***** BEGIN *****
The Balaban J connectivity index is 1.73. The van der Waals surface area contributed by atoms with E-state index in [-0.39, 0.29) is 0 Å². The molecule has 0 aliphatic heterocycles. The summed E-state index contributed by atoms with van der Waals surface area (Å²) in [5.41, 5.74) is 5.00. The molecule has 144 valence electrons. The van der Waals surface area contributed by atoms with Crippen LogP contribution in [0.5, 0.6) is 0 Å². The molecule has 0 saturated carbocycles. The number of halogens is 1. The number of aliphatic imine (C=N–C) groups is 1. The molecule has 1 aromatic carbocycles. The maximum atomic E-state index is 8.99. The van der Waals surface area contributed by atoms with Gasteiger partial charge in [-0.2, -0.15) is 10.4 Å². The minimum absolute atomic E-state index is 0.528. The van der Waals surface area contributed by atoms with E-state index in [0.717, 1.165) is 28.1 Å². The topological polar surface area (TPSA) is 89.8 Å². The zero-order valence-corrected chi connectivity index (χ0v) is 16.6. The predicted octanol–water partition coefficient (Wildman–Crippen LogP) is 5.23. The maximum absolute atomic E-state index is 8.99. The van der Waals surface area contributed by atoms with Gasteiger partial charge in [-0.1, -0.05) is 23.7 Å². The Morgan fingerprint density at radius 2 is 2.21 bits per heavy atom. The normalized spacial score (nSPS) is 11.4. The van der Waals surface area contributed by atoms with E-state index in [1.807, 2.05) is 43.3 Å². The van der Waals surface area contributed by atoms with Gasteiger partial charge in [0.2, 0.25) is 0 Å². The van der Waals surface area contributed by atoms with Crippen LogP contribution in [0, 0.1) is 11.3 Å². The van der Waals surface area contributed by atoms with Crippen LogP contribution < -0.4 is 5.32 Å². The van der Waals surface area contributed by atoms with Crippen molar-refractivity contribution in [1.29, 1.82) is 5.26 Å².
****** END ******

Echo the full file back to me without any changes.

The Balaban J connectivity index is 1.73. The van der Waals surface area contributed by atoms with E-state index in [-0.39, 0.29) is 0 Å². The molecule has 0 aliphatic heterocycles. The summed E-state index contributed by atoms with van der Waals surface area (Å²) in [5.41, 5.74) is 5.00. The molecule has 144 valence electrons. The van der Waals surface area contributed by atoms with Crippen LogP contribution in [0.5, 0.6) is 0 Å². The molecule has 0 saturated carbocycles. The number of halogens is 1. The number of aliphatic imine (C=N–C) groups is 1. The molecule has 1 aromatic carbocycles. The maximum atomic E-state index is 8.99. The van der Waals surface area contributed by atoms with Gasteiger partial charge in [-0.2, -0.15) is 10.4 Å². The minimum absolute atomic E-state index is 0.528. The van der Waals surface area contributed by atoms with E-state index in [0.717, 1.165) is 28.1 Å². The topological polar surface area (TPSA) is 89.8 Å². The zero-order valence-corrected chi connectivity index (χ0v) is 16.6. The predicted octanol–water partition coefficient (Wildman–Crippen LogP) is 5.23. The maximum absolute atomic E-state index is 8.99. The van der Waals surface area contributed by atoms with Gasteiger partial charge in [-0.1, -0.05) is 23.7 Å². The Morgan fingerprint density at radius 2 is 2.21 bits per heavy atom. The normalized spacial score (nSPS) is 11.4. The van der Waals surface area contributed by atoms with E-state index in [1.807, 2.05) is 43.3 Å². The van der Waals surface area contributed by atoms with Gasteiger partial charge in [0.2, 0.25) is 0 Å². The van der Waals surface area contributed by atoms with Crippen LogP contribution in [0, 0.1) is 11.3 Å². The van der Waals surface area contributed by atoms with Crippen LogP contribution < -0.4 is 5.32 Å². The van der Waals surface area contributed by atoms with Crippen molar-refractivity contribution in [1.29, 1.82) is 5.26 Å².